The New Museum presents “Grief and Grievance: Art and Mourning in America”—an extensive art exhibition that explores the racist violence toward the Black community and the emotional pain it has afflicted on many generations.
The concept was conceived by the late curator Okwui Enwezor, with the intention of highlighting the long-standing national emergency through themes of mourning, commemoration, and loss. The exhibit showcases a wide range of work from 37 artists, including Jean-Michel Basquiat, Rashid Johnson, Julie Mehretu, Mark Bradford, Kevin Beasley, Arthur Jafa, Hank Willis Thomas, Simone Leigh, and Kerry James Marshall.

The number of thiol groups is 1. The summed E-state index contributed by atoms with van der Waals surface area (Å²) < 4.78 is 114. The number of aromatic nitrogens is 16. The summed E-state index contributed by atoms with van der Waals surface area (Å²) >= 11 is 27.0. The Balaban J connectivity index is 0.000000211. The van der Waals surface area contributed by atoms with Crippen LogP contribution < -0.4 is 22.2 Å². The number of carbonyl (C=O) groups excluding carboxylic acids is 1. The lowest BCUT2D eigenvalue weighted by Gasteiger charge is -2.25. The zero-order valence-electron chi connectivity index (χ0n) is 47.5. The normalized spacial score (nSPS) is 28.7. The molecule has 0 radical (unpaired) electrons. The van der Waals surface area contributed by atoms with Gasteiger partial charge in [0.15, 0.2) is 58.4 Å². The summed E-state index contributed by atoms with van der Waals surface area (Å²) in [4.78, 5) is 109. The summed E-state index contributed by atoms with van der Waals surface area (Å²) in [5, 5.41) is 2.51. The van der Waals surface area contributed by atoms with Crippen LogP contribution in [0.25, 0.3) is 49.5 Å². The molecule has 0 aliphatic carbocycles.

“With the media’s normalization of white nationalism, the last two years have made clear that there is a new urgency to assess the role that artists, through works of art, have played to illuminate the searing contours of the American body politic,” Enwezor wrote in his initial narrative for the exhibition.
Today, Complex and the New Museum have launched a media partnership with a 360-degree video of “Grief and Grievance.” Readers can explore the exhibition with Complex’s Managing Director of Climate, Stanley Lumax, who toured the gallery during Black History Month.
“I’m feeling highs and lows,” Lumax said about his experience, “A quote that stuck in my head, ‘I wish America loved Black people the way it loves Black culture.’”